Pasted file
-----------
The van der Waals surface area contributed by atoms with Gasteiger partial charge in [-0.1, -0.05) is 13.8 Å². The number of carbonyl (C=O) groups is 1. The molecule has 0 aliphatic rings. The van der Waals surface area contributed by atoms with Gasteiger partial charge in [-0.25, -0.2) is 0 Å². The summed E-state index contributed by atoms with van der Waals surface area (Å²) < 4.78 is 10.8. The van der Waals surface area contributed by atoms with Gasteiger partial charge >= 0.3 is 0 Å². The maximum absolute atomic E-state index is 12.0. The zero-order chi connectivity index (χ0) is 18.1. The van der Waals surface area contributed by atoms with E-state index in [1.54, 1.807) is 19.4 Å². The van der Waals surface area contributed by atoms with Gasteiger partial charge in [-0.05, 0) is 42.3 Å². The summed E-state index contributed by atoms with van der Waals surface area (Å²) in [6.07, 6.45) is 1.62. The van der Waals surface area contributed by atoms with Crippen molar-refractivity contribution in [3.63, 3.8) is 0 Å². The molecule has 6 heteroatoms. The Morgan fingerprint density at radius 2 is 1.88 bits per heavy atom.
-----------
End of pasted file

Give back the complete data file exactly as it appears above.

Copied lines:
The van der Waals surface area contributed by atoms with Gasteiger partial charge in [-0.1, -0.05) is 13.8 Å². The number of carbonyl (C=O) groups is 1. The molecule has 0 aliphatic rings. The van der Waals surface area contributed by atoms with Gasteiger partial charge in [-0.25, -0.2) is 0 Å². The summed E-state index contributed by atoms with van der Waals surface area (Å²) < 4.78 is 10.8. The van der Waals surface area contributed by atoms with Gasteiger partial charge >= 0.3 is 0 Å². The maximum absolute atomic E-state index is 12.0. The zero-order chi connectivity index (χ0) is 18.1. The van der Waals surface area contributed by atoms with E-state index in [1.54, 1.807) is 19.4 Å². The van der Waals surface area contributed by atoms with Gasteiger partial charge in [-0.05, 0) is 42.3 Å². The summed E-state index contributed by atoms with van der Waals surface area (Å²) in [6.07, 6.45) is 1.62. The van der Waals surface area contributed by atoms with Crippen molar-refractivity contribution in [3.63, 3.8) is 0 Å². The molecule has 6 heteroatoms. The Morgan fingerprint density at radius 2 is 1.88 bits per heavy atom.